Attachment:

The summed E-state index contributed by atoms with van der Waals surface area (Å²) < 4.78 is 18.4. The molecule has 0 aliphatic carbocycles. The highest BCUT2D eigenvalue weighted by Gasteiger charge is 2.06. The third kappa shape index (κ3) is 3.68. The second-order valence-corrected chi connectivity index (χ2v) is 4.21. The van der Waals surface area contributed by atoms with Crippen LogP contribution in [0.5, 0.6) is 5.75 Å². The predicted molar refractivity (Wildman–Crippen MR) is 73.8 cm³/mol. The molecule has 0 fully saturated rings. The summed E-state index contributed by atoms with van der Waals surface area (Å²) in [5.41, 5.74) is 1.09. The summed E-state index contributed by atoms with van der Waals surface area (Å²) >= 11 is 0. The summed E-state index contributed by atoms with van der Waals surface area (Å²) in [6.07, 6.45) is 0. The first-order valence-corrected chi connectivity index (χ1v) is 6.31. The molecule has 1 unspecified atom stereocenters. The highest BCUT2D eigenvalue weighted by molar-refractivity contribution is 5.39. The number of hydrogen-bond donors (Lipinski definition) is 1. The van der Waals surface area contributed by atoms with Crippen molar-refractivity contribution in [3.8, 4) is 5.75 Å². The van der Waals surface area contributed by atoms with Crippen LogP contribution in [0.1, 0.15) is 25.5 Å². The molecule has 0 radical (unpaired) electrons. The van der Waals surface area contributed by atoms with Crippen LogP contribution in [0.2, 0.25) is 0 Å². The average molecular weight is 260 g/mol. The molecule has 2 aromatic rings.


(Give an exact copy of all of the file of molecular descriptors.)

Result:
The summed E-state index contributed by atoms with van der Waals surface area (Å²) < 4.78 is 18.4. The molecule has 0 aliphatic carbocycles. The highest BCUT2D eigenvalue weighted by Gasteiger charge is 2.06. The third kappa shape index (κ3) is 3.68. The second-order valence-corrected chi connectivity index (χ2v) is 4.21. The van der Waals surface area contributed by atoms with Crippen LogP contribution in [0.5, 0.6) is 5.75 Å². The predicted molar refractivity (Wildman–Crippen MR) is 73.8 cm³/mol. The molecule has 0 fully saturated rings. The summed E-state index contributed by atoms with van der Waals surface area (Å²) in [5.41, 5.74) is 1.09. The summed E-state index contributed by atoms with van der Waals surface area (Å²) >= 11 is 0. The summed E-state index contributed by atoms with van der Waals surface area (Å²) in [6.07, 6.45) is 0. The first-order valence-corrected chi connectivity index (χ1v) is 6.31. The molecule has 1 unspecified atom stereocenters. The highest BCUT2D eigenvalue weighted by molar-refractivity contribution is 5.39. The number of hydrogen-bond donors (Lipinski definition) is 1. The van der Waals surface area contributed by atoms with Crippen molar-refractivity contribution in [3.8, 4) is 5.75 Å². The van der Waals surface area contributed by atoms with Crippen LogP contribution in [0.1, 0.15) is 25.5 Å². The molecule has 0 radical (unpaired) electrons. The van der Waals surface area contributed by atoms with Crippen LogP contribution in [0.2, 0.25) is 0 Å². The average molecular weight is 260 g/mol. The molecule has 2 aromatic rings.